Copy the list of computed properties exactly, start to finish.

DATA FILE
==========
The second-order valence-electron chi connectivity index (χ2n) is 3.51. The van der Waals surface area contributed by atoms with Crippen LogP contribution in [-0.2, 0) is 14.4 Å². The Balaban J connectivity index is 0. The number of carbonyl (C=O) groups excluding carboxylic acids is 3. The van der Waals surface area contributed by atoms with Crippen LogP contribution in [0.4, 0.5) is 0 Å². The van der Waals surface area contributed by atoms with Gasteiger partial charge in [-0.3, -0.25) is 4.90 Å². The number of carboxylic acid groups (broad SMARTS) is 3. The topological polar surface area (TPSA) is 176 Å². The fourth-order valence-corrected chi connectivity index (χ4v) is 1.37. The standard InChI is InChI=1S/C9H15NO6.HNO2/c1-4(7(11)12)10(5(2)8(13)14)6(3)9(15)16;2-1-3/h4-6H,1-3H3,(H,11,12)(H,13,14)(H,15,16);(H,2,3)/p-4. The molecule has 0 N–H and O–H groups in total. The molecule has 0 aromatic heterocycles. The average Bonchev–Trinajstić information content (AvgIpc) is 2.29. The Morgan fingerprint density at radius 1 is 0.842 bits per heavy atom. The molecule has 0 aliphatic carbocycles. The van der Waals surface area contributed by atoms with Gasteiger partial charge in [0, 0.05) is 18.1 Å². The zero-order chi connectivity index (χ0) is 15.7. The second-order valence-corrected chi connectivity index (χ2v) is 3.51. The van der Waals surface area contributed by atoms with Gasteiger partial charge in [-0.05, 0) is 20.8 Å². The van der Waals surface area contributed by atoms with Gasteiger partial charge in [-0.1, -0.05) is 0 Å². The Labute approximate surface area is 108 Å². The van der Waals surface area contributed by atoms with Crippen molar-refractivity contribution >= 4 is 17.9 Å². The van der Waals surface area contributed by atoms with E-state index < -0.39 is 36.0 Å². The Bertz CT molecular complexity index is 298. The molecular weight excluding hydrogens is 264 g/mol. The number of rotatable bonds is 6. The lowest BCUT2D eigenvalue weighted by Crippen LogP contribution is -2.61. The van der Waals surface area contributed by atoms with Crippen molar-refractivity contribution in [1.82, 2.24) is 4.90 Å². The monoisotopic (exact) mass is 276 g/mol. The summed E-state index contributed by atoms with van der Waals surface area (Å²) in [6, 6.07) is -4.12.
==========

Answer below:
The second-order valence-electron chi connectivity index (χ2n) is 3.51. The van der Waals surface area contributed by atoms with Crippen LogP contribution in [-0.2, 0) is 14.4 Å². The Balaban J connectivity index is 0. The number of carbonyl (C=O) groups excluding carboxylic acids is 3. The van der Waals surface area contributed by atoms with Crippen LogP contribution in [0.4, 0.5) is 0 Å². The van der Waals surface area contributed by atoms with Gasteiger partial charge in [-0.3, -0.25) is 4.90 Å². The number of carboxylic acid groups (broad SMARTS) is 3. The topological polar surface area (TPSA) is 176 Å². The fourth-order valence-corrected chi connectivity index (χ4v) is 1.37. The standard InChI is InChI=1S/C9H15NO6.HNO2/c1-4(7(11)12)10(5(2)8(13)14)6(3)9(15)16;2-1-3/h4-6H,1-3H3,(H,11,12)(H,13,14)(H,15,16);(H,2,3)/p-4. The molecule has 0 N–H and O–H groups in total. The molecule has 0 aromatic heterocycles. The average Bonchev–Trinajstić information content (AvgIpc) is 2.29. The Morgan fingerprint density at radius 1 is 0.842 bits per heavy atom. The molecule has 0 aliphatic carbocycles. The van der Waals surface area contributed by atoms with Gasteiger partial charge in [0, 0.05) is 18.1 Å². The zero-order chi connectivity index (χ0) is 15.7. The second-order valence-corrected chi connectivity index (χ2v) is 3.51. The van der Waals surface area contributed by atoms with Gasteiger partial charge in [-0.05, 0) is 20.8 Å². The van der Waals surface area contributed by atoms with Gasteiger partial charge in [-0.1, -0.05) is 0 Å². The Labute approximate surface area is 108 Å². The van der Waals surface area contributed by atoms with Crippen molar-refractivity contribution >= 4 is 17.9 Å². The van der Waals surface area contributed by atoms with E-state index < -0.39 is 36.0 Å². The Bertz CT molecular complexity index is 298. The molecular weight excluding hydrogens is 264 g/mol. The number of rotatable bonds is 6. The lowest BCUT2D eigenvalue weighted by Crippen LogP contribution is -2.61. The van der Waals surface area contributed by atoms with Crippen molar-refractivity contribution in [1.82, 2.24) is 4.90 Å². The monoisotopic (exact) mass is 276 g/mol. The summed E-state index contributed by atoms with van der Waals surface area (Å²) in [6, 6.07) is -4.12.